Getting To Know Our Honorees: Anita Altman
Q: What positive changes have you seen in the Jewish community vis-a-vis inclusion of people with disabilities during your lifetime?
A: I have seen profound sea change in our Jewish community since my work beginning in the mid 90’s focused on the needs and aspirations of individuals with disabilities and their families. I began my work when the autism “epidemic” was front page news, and services were very limited. Very few of our UJA-Federation network agencies had programs targeted to serve individuals with disabilities or were providing support and guidance to families. Our synagogues and religious schools, with some minor exceptions were absent. This was not yet an issue on the Jewish community’s agenda.
We were blessed to have a working partnership with the J.B.& Z.B. Butler Foundation, whose mission is to help enable individuals with disabilities to live lives fulfilling their maximum potential. With their intellectual and financial support they we were able to build a vast array of services and programs with UJA-Federation agencies to help realize that vision. And over two decades working with passionately engaged agency staff and lay leaders, in consultation with PWD and their families, a broad array of programming has been organized with thousands being served.
Additionally I believe that we have seen an evolving transformation in attitudes about who are people people with disabilities (PWD). For too long their exclusion from mainstream life fed fears and great discomfort of the unknown. An important impact from the increasing inclusion of PWD in our communal institutions is the breaking down of those fears and discomforts. I believe too that the ReelAbilities Film Festival which I co-founded with the JCC Manhattan, and is now a national and international program, which was organized to bring the lives, stories and artistic expression of PWD into public view is succeeding in changing cultural and societal attitudes about just who are people with disabilities.
Q: In your opinion, what changes still need to happen, what progress still needs to be made?
A: I fear that the policies and massive proposed budget cuts emanating from the Trump administration will jeopardize so much of the progress that is being made. While philanthropic dollars have enabled great progress, it is the public funding of early intervention, special education, which guarantees each child with a disability a quality education, Medicaid dollars which pay for so many of the support services and for too few housing for those certified by OPWDD, which is now in serious danger. This is of utmost concern and requires all of us who care to fight back to help ensure that these critical, basic services and programs continue.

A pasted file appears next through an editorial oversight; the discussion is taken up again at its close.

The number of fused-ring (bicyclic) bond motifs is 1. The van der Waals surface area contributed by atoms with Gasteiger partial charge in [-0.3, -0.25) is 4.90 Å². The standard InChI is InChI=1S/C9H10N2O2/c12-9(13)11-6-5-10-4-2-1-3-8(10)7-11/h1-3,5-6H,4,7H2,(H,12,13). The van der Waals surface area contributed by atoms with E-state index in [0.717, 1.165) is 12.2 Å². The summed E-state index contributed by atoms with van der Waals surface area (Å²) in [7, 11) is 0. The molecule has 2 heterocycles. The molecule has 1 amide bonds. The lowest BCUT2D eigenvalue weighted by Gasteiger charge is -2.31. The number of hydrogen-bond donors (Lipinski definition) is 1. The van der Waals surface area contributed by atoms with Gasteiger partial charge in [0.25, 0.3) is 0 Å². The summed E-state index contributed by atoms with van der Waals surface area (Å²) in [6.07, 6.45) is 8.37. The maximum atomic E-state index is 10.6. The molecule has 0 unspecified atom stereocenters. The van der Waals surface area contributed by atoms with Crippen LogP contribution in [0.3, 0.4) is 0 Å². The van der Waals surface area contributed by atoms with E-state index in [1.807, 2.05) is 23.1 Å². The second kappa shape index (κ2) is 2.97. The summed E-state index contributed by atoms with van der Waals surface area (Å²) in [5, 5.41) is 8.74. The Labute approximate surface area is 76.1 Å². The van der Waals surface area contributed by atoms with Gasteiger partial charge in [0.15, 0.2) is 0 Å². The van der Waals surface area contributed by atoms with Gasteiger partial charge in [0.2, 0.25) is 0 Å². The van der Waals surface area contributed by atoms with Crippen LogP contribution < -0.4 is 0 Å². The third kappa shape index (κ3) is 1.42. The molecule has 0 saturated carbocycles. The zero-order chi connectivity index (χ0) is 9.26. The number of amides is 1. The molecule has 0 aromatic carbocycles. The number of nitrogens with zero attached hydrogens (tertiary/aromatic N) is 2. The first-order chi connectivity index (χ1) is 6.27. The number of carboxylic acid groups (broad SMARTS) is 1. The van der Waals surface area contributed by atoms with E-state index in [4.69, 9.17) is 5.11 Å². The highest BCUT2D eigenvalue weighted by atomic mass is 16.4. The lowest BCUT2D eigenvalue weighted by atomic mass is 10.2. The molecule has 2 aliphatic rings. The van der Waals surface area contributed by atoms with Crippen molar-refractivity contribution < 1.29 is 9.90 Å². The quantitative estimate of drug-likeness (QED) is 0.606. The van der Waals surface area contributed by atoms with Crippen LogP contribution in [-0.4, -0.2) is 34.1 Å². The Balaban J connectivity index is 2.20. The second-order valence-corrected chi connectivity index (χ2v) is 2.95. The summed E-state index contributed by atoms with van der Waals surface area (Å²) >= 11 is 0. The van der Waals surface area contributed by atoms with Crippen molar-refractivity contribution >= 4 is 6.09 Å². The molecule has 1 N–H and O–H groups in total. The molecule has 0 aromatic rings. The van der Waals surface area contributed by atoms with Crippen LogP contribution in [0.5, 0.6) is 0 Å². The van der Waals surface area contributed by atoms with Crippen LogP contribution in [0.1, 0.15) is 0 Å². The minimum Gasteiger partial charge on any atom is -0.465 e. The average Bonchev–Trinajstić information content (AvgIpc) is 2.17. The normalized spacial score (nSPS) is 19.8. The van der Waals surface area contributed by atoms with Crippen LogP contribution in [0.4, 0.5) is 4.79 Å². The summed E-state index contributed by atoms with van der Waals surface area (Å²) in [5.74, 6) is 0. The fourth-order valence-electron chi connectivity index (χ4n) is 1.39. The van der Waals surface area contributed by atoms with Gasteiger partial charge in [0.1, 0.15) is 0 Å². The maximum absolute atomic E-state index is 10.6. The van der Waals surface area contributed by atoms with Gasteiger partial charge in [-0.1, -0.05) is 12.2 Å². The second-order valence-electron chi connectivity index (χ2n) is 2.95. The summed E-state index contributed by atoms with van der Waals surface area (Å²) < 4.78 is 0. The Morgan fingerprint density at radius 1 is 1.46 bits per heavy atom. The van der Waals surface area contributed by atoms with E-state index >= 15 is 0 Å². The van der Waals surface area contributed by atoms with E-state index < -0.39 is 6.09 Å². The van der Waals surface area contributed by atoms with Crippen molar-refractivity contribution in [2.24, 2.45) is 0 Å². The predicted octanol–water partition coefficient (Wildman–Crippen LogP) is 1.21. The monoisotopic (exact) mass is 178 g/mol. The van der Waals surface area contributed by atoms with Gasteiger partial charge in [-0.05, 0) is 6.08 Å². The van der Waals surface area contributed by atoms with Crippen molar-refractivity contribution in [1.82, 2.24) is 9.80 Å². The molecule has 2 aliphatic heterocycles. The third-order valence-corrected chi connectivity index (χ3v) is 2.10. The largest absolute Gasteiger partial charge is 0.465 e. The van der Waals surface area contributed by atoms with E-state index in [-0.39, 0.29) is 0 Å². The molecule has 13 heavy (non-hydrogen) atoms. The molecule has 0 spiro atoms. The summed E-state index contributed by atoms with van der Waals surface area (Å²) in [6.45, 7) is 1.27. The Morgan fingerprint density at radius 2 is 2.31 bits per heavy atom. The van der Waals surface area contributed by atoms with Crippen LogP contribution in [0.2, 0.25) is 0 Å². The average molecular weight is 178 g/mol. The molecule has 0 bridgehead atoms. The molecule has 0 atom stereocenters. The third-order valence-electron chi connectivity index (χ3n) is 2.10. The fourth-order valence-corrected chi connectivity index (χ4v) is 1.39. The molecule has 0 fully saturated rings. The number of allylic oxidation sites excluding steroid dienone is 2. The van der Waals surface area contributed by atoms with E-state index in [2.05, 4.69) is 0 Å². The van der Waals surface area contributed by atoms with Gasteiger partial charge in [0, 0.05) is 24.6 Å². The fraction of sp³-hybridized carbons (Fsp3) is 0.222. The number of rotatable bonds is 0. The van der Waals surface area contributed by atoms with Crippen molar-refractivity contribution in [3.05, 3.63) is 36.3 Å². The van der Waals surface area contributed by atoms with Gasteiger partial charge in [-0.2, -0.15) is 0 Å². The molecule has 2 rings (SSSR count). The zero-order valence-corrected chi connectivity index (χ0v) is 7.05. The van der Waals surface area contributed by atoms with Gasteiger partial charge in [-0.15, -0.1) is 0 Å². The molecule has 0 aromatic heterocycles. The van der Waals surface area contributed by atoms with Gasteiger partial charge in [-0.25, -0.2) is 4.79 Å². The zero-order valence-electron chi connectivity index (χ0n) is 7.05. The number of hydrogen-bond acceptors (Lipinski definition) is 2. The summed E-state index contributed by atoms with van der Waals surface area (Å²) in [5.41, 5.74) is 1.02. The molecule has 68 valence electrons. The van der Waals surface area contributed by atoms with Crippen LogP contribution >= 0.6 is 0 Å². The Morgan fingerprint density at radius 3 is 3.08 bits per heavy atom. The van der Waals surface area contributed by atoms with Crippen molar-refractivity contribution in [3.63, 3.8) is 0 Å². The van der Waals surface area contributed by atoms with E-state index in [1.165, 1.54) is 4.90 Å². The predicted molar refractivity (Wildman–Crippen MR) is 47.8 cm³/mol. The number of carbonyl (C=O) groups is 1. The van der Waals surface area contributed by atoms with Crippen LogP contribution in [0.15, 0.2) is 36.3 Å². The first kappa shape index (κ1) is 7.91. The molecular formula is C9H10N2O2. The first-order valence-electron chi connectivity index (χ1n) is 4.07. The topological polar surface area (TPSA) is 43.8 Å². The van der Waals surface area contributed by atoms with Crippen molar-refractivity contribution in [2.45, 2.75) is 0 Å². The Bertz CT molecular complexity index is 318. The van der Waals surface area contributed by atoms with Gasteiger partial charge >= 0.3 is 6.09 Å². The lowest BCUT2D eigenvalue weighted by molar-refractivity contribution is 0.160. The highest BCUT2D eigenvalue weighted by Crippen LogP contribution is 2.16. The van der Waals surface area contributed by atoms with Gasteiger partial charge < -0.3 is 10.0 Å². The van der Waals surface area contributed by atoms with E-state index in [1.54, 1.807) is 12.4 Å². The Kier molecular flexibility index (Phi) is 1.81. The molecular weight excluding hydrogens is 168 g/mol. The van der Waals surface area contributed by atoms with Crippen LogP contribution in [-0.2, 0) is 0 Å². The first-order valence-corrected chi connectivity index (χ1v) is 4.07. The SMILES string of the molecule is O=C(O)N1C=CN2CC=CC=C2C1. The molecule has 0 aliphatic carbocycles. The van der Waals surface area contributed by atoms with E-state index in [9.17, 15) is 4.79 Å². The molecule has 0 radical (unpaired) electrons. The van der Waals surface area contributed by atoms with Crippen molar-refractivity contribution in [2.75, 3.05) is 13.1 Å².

PWD aspire to live lives with purpose and meaning and for many that means being employed and retaining personal agency. We must work with our educational systems to ensure that youngsters are getting the appropriate transitional services that will prepare them for life once their mandated schooling is completed. For some it may mean going on to college and others to work but all need the support to be equipped for a life in which they can maximize their potential.
Q: Who is the person in your life who influenced you the most to make a difference vis-a-vis disability and inclusion?
A: I am the mother of a remarkable young man, who though intellectually gifted struggled with learning disabilities and in late adolescence was diagnosed with bi-polar disorder. I learned first hand what it was to struggle to find services and supports, the profound challenge of navigating systems, coping with the isolation and feeling like an outsider in a community, in which achievement and success are hallowed virtues. Moreover, I learned how critically important it was to find the courage and have the perseverance to advocate for my child even when it required challenging those in authority. I know that my life experience profoundly shaped and informed all of my work in this field. I made a commitment to build services that would help enable PWDs and their families to find community and connection, and the services and guidance to help them create more fulfilling and engaged lives. I was privileged to be in a position at UJA-Federation in which I was able to help realize that commitment.
I know that the entire community has grown in its humanity, and benefited immeasurably from welcoming all who wish to join in!